What are you made of? With a new measurement technique from NIST’s Young Jong Lee, scientists can answer that question on the cellular level with 100 times more precision.
Right now, scientists use infrared light to see what molecules make up a sample under their microscope, but this conventional practice has its limits. If the sample is a biospecimen like tissue from a cancer biopsy or stem cells for a treatment, it contains lots of water, which absorbs the infrared light. To get around this, scientists replace the water with a waxy material or use a reflection from the bottom of the cell, both of which run the risk of affecting the results.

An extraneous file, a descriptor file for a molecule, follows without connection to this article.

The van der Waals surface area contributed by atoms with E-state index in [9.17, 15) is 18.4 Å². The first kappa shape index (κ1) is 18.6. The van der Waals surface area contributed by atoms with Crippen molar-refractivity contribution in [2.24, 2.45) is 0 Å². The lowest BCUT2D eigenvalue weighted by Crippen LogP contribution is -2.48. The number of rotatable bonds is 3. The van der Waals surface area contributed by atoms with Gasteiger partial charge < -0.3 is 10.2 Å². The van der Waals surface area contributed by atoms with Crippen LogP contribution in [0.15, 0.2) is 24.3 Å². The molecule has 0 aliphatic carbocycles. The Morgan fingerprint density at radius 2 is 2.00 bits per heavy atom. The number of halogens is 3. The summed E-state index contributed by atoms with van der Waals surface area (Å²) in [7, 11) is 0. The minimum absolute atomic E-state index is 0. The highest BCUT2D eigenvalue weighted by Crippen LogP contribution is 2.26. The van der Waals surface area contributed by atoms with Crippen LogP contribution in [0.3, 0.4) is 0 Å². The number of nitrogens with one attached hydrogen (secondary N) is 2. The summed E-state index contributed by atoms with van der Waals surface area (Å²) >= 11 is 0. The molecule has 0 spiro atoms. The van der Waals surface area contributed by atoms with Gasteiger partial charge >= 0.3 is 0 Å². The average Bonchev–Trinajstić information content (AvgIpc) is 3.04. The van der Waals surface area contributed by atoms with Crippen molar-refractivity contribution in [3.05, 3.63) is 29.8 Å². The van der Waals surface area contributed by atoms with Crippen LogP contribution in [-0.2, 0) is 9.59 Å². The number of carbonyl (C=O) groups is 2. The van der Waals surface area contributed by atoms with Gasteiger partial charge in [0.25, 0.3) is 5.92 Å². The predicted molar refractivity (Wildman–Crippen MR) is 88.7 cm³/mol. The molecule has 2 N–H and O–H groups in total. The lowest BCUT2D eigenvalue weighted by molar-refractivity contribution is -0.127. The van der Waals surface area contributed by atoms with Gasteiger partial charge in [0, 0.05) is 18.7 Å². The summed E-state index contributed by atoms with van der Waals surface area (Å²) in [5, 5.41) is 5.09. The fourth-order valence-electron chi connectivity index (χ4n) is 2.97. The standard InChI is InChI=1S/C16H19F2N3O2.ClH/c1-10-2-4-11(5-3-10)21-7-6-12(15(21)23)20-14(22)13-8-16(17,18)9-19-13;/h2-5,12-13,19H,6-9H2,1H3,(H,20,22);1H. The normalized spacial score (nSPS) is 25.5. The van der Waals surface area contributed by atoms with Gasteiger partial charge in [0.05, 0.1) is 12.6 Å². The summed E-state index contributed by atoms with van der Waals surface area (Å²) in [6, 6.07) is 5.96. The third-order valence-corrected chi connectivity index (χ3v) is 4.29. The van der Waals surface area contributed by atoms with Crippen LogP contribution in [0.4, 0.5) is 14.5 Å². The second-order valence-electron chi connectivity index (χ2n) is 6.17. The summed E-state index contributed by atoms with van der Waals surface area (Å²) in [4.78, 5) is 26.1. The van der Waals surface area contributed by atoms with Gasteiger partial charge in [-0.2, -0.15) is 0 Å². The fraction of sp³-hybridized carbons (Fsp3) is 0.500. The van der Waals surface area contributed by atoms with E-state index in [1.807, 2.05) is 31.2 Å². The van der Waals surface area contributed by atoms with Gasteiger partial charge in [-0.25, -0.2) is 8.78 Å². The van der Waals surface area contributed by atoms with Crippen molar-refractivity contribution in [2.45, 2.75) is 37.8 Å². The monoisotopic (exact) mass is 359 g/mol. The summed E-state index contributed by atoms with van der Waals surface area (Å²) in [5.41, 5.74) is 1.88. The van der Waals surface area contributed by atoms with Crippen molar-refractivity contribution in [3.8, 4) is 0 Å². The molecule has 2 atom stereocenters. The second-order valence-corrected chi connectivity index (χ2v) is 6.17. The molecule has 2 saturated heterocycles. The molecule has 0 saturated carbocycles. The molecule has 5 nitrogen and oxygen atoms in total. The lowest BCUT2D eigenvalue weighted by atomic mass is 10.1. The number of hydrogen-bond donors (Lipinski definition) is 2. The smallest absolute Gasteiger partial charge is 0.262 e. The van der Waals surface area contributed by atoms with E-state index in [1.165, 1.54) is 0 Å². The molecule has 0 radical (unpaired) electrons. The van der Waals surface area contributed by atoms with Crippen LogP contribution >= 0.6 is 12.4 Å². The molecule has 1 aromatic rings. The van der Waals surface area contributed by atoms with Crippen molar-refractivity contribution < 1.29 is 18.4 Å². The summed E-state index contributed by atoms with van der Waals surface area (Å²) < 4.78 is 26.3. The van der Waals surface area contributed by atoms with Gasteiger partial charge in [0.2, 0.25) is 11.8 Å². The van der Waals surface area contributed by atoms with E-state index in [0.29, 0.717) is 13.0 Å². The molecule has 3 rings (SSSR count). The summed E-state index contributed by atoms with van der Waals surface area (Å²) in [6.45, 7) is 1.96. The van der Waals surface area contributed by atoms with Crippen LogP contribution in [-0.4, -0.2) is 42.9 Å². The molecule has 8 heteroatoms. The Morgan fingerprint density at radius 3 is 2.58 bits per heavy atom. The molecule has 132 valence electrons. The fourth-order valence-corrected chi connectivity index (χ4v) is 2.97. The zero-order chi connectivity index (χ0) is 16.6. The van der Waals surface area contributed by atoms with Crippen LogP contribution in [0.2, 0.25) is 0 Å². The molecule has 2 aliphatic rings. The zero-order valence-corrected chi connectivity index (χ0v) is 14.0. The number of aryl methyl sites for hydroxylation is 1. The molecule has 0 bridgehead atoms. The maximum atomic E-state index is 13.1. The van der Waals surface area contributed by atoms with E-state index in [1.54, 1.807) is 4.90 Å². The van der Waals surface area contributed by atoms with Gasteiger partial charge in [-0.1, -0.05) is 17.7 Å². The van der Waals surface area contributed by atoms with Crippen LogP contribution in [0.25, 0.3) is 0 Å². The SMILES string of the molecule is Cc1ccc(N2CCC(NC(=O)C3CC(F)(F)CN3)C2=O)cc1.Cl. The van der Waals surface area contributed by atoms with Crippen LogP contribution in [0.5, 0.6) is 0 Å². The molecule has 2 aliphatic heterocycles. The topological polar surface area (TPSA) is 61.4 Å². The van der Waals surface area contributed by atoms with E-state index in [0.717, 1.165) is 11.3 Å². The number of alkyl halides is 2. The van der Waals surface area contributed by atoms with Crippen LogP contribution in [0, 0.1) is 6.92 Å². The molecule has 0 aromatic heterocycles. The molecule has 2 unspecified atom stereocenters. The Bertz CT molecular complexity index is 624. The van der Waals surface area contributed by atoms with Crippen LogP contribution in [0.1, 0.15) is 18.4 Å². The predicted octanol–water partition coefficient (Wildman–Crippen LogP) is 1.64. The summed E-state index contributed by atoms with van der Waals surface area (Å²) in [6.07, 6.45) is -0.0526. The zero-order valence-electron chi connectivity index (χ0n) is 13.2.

Young is helping the scientific world leave those practices behind with an adjustment to the spectrum of the infrared light. Tweaking the light to eliminate the water absorption obstacle, his measurement method has about 100 times better chemical sensitivity. That means it provides lots more data on important things such as the activities happening inside a cell in real time.
In December 2019, Young put his research to the test with the Technology Maturation Accelerator Program, pitching his project to a group of venture capitalists looking for work that could easily transfer from the lab to the marketplace.
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